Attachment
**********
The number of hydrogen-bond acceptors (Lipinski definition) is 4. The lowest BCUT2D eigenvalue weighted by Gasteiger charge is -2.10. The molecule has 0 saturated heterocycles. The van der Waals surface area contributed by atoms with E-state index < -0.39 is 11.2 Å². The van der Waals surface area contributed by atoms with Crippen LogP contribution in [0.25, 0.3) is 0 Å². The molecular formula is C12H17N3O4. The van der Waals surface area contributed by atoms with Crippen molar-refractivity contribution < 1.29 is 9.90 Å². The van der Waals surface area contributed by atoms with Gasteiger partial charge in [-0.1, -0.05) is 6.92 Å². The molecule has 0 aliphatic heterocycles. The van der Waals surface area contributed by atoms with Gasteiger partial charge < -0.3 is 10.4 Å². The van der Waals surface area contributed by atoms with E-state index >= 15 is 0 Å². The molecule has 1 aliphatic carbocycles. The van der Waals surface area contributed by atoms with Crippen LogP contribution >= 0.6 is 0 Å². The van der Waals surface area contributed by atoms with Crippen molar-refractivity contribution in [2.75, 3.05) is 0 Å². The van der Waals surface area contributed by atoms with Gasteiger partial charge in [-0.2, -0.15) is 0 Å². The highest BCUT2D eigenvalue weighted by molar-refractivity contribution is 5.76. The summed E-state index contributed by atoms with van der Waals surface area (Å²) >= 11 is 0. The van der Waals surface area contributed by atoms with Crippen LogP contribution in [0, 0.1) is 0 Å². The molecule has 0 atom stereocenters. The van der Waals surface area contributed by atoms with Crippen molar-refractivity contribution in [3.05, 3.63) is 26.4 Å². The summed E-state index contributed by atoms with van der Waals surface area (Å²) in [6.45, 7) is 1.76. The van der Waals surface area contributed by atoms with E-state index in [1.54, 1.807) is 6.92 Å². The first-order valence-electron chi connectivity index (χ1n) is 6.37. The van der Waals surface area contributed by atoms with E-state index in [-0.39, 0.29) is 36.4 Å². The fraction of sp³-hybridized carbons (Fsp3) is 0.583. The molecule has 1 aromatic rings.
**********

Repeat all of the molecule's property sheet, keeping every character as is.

The number of hydrogen-bond acceptors (Lipinski definition) is 4. The lowest BCUT2D eigenvalue weighted by Gasteiger charge is -2.10. The molecule has 0 saturated heterocycles. The van der Waals surface area contributed by atoms with E-state index < -0.39 is 11.2 Å². The van der Waals surface area contributed by atoms with Crippen LogP contribution in [0.25, 0.3) is 0 Å². The molecular formula is C12H17N3O4. The van der Waals surface area contributed by atoms with Crippen molar-refractivity contribution < 1.29 is 9.90 Å². The van der Waals surface area contributed by atoms with Gasteiger partial charge in [-0.1, -0.05) is 6.92 Å². The molecule has 0 aliphatic heterocycles. The van der Waals surface area contributed by atoms with Gasteiger partial charge < -0.3 is 10.4 Å². The van der Waals surface area contributed by atoms with E-state index >= 15 is 0 Å². The molecule has 1 aliphatic carbocycles. The van der Waals surface area contributed by atoms with Crippen LogP contribution >= 0.6 is 0 Å². The van der Waals surface area contributed by atoms with Crippen molar-refractivity contribution in [2.75, 3.05) is 0 Å². The van der Waals surface area contributed by atoms with Gasteiger partial charge in [-0.2, -0.15) is 0 Å². The highest BCUT2D eigenvalue weighted by molar-refractivity contribution is 5.76. The summed E-state index contributed by atoms with van der Waals surface area (Å²) >= 11 is 0. The van der Waals surface area contributed by atoms with Crippen LogP contribution in [0, 0.1) is 0 Å². The molecule has 0 atom stereocenters. The van der Waals surface area contributed by atoms with Crippen molar-refractivity contribution in [3.05, 3.63) is 26.4 Å². The summed E-state index contributed by atoms with van der Waals surface area (Å²) in [6.45, 7) is 1.76. The van der Waals surface area contributed by atoms with E-state index in [1.54, 1.807) is 6.92 Å². The first-order valence-electron chi connectivity index (χ1n) is 6.37. The van der Waals surface area contributed by atoms with E-state index in [-0.39, 0.29) is 36.4 Å². The fraction of sp³-hybridized carbons (Fsp3) is 0.583. The molecule has 1 aromatic rings.